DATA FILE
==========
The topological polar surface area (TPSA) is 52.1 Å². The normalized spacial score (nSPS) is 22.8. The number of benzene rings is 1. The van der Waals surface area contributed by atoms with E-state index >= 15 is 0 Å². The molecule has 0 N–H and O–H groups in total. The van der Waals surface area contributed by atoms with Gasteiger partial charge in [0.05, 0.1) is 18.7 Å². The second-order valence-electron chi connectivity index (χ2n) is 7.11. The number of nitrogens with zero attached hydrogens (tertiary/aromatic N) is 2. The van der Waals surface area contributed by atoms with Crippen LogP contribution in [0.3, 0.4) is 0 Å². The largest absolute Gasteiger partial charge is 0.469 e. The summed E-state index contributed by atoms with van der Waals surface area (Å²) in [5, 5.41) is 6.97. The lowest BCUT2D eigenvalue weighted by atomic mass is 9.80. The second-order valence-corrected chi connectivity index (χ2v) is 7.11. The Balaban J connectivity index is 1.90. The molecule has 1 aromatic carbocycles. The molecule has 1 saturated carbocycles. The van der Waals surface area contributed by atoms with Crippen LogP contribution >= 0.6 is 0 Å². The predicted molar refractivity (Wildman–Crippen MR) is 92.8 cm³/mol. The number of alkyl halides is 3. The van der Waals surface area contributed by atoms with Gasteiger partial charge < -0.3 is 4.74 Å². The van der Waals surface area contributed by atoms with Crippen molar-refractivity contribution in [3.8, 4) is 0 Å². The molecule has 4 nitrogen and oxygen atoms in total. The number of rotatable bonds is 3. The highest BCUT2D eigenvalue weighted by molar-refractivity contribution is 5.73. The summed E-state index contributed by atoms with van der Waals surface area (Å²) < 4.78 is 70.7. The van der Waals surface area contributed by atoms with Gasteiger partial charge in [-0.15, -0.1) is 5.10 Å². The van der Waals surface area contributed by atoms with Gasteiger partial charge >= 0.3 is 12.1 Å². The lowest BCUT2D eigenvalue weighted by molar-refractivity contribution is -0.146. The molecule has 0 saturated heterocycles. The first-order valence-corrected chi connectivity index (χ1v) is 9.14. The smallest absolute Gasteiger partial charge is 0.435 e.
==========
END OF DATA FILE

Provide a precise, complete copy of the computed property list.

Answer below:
The topological polar surface area (TPSA) is 52.1 Å². The normalized spacial score (nSPS) is 22.8. The number of benzene rings is 1. The van der Waals surface area contributed by atoms with E-state index >= 15 is 0 Å². The molecule has 0 N–H and O–H groups in total. The van der Waals surface area contributed by atoms with Gasteiger partial charge in [0.05, 0.1) is 18.7 Å². The second-order valence-electron chi connectivity index (χ2n) is 7.11. The number of nitrogens with zero attached hydrogens (tertiary/aromatic N) is 2. The van der Waals surface area contributed by atoms with Crippen LogP contribution in [0.3, 0.4) is 0 Å². The largest absolute Gasteiger partial charge is 0.469 e. The summed E-state index contributed by atoms with van der Waals surface area (Å²) in [5, 5.41) is 6.97. The lowest BCUT2D eigenvalue weighted by atomic mass is 9.80. The second-order valence-corrected chi connectivity index (χ2v) is 7.11. The Balaban J connectivity index is 1.90. The molecule has 1 aromatic carbocycles. The molecule has 1 saturated carbocycles. The van der Waals surface area contributed by atoms with Crippen LogP contribution >= 0.6 is 0 Å². The predicted molar refractivity (Wildman–Crippen MR) is 92.8 cm³/mol. The number of alkyl halides is 3. The van der Waals surface area contributed by atoms with Gasteiger partial charge < -0.3 is 4.74 Å². The van der Waals surface area contributed by atoms with Crippen molar-refractivity contribution in [3.8, 4) is 0 Å². The molecule has 4 nitrogen and oxygen atoms in total. The number of rotatable bonds is 3. The highest BCUT2D eigenvalue weighted by molar-refractivity contribution is 5.73. The summed E-state index contributed by atoms with van der Waals surface area (Å²) < 4.78 is 70.7. The van der Waals surface area contributed by atoms with Gasteiger partial charge in [-0.15, -0.1) is 5.10 Å². The van der Waals surface area contributed by atoms with Gasteiger partial charge >= 0.3 is 12.1 Å². The lowest BCUT2D eigenvalue weighted by molar-refractivity contribution is -0.146. The molecule has 0 saturated heterocycles. The first-order valence-corrected chi connectivity index (χ1v) is 9.14. The smallest absolute Gasteiger partial charge is 0.435 e.